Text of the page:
On the question whether the remedy based on unseaworthiness under the general maritime law and the one under the Jones Act are inconsistent, and whether the injured seaman must elect between the two there has for some time been a split in the authorities. In Skolar v. Lehigh Valley R. Co., 60 F.2d 893, 894 and McGhee v. United States, 165 F.2d 287, 290, the Circuit Court of Appeals for the Second Circuit expressed the opinion that the seaman could not present both bases for recovery in the same suit and at any rate might not go to trial on both causes of action simultaneously, this because of the words ‘at his election’ contained in the Jones Act, and of certain dicta in Supreme Court decisions which seemed to point in that direction. As late as February of this year the same position was taken by the United States District Court, S. D. California, C. D., in Reed v. The Arkansas, 88 F.Supp. 993. However, the Circuit Court of Appeals for the Third Circuit adopted the contrary view in Branic v. Wheeling Steel Corporation, 152 F.2d 887, 890; German v. Carnegie-Illinois Steel Corporation, 156 F.2d 977; and McCarthy v. American Eastern Corporation, 175 F.2d 724, followed by some recent decisions of lower courts; Erickson v. Shamrock Towing Co., D.C., 81 F.Supp. 850; Platt v. Chesapeake & O. Ry. Co., 82 F.Supp. 968; Borgman v. Sword Line, Sup., 81 N.Y.S.2d 445. The reasoning given for this view in the McCarthy and Platt cases was based on Baltimore S. S. Co. v. Phillips, 274 U.S. 316, 47 S.Ct. 600, 71 L.Ed. 1069, which held that an action for damages of an injured seaman under the general maritime law and under the Jones Act were one and indivisible and that a prior judgment in admiralty under the general maritime law, denying damages over and above maintenance and cure was res judicata and barred recovery in the later action at common law under the Jones Act which could have been asserted in the same action. Moreover the circuit court pointed out the great disadvantage at which the injured seaman would be if he was forced to decide in advance of judicial determination which of the two possible bases of his case was better grounded in law and in fact under peril of being forever precluded from asserting the other ground. The reasoning of the McCarthy case has concededly convinced the Circuit Court for the Second Circuit, which in Balado v. Lykes Bros. S. S. Co. Inc., 179 F.2d 943, 945, decided this year, stated that in accordance with the view expressed in the McCarthy case it was of opinion that in the future there will be no necessity for an election of remedy and that election will only be required between a trial by jury and a suit in admiralty. We must accept this as the law, where at this time it represents the overwhelming weight of authority.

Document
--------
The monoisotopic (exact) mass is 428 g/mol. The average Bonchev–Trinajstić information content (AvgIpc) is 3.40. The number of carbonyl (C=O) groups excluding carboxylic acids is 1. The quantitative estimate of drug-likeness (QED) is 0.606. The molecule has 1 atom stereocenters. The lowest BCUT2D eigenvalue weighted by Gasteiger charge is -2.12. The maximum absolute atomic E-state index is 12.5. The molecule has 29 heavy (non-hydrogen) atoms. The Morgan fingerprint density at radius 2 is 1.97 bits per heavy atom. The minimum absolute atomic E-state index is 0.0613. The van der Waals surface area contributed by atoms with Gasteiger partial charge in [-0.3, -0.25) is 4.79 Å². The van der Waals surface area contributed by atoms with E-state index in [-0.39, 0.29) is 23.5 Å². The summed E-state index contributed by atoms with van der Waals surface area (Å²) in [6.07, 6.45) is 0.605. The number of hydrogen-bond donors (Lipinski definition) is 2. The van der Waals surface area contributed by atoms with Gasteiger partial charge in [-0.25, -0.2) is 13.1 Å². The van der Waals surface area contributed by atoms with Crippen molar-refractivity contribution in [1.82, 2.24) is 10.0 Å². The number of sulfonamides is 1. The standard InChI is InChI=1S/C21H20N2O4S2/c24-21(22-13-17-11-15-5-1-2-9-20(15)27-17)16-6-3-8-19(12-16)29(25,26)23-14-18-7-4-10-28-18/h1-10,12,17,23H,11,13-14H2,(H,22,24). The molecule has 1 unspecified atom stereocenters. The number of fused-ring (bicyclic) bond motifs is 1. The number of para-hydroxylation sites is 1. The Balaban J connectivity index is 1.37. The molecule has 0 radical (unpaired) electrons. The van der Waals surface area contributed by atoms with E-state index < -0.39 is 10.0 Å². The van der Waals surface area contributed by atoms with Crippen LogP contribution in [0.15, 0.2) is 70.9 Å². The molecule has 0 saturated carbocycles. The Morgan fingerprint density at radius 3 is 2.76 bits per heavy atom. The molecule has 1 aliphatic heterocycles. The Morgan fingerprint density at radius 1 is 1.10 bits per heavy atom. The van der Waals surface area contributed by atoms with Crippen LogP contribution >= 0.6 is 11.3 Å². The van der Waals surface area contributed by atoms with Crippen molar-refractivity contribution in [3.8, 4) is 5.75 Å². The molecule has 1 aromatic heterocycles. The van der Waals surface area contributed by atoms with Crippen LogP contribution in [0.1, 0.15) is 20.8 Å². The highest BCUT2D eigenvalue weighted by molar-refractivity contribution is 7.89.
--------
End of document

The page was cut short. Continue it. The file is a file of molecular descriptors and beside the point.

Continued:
The fact that the complaint alleged that it was brought under the Jones Act does not prevent recovery on the ground of unseaworthiness under the general maritime law if the complaint contains sufficient facts supporting such recovery and defendant is not prejudiced. In admiralty the courts decide cases on equitable principles disregarding technicalities, Davis v. Adams, 9 Cir., 102 F. 520, 523, et seq.; 2 Benedict on Admiralty, 6th Ed. § 223, and award any relief which the law warrants under all the facts pleaded, The Gazelle, 128 U.S. 474, 9 S.Ct. 139, 142, 32 L.Ed. 496; Davis v. Adams, supra; Smith, Kirkpatrick & Co. v. Colombian S. S. Co., 5 Cir., 88 F.2d 392, 395, irrespective of the theory of law on which the action purports to be based or the name given to it. Davis v. Adams, supra; Rainey v. New York & P. S. S. Co., 9 Cir., 216 F. 449, 452; Bernstein v. Morse, D. C., 261 F. 435, 436; The Leonie O. Louise, D. C., 292 F. 763; The Montezuma, 2 Cir., 19 F.2d 355; Delpy v. Crowley Launch & Tugboat Co., 9 Cor., 99 F.2d 36; The S. S. Nea Hellis, 2 Cir., 116 F.2d 803, 805. In view of that rule the complaint, stated in substance earlier in this opinion, contains sufficient substantive facts as to unseaworthiness and causation by it on which to base a recovery under the general maritime law.

Appellant contends that because of the designation of the complaint as one under the Jones Act it was prejudiced because, misled by it, appellant refrained from removing of diversity of citizenship, court because of diversity of citizenship, a removal prohibitd by the Employers' Liability Act, 45 U.S.C.A. § 56, incorporated by reference in the Jones Act. However, the fact that the complaint also states another ground for recovery in addition to one under the Jones Act against the same defendant does not affect the nonremovable nature of the case. Moltke v. Intercontinental Shipping Corporation, D. C., 86 F.Supp. 662, 663; Beckwith v. American President Lines, D. C., 68 F.Supp. 353; Ullrich v. New York, N. H. & H. R. Co., D.C., 193 F. 768, 771–772. This is the more obvious here because the actions in personam for damages under the Jones Act and under the general maritime law (unseaworthiness) are indivisible. Baltimore S. S. Co. v. Phillips, 274 U.S. 316, 47 S.Ct. 600, 71 L.Ed. 1069, supra. Appellant does not assert any other prejudice from the widening of the remedy and no prejudice seems probable as the recovery remains based on exactly the same facts.

Appellant's contention that the evidence is insufficient to support the verdict cannot be sustained. The often strongly conflicting testimony contained substantial evidence to the following effect:

In June, 1946, when The Frank G. Drum was at sea, plaintiff, a pumpman and experienced mechanic, was ordered by the chief engineer to service the Alemite fittings on the deck machinery, to replace those that needed replacing and to grease. The fittings were painted over, frozen stiff, and no grease could pass through most of them; some were broken off. The ship had been in the shipyard for reconditioning in the first months of 1946 when it had been returned to defendant after having been leased to the navy and having served in the Pacific, but defendant did not have the fittings replaced in the shipyard although there were facilities to do it. When a ship is returned by the navy to private operators the government pays for putting it back in first class condition.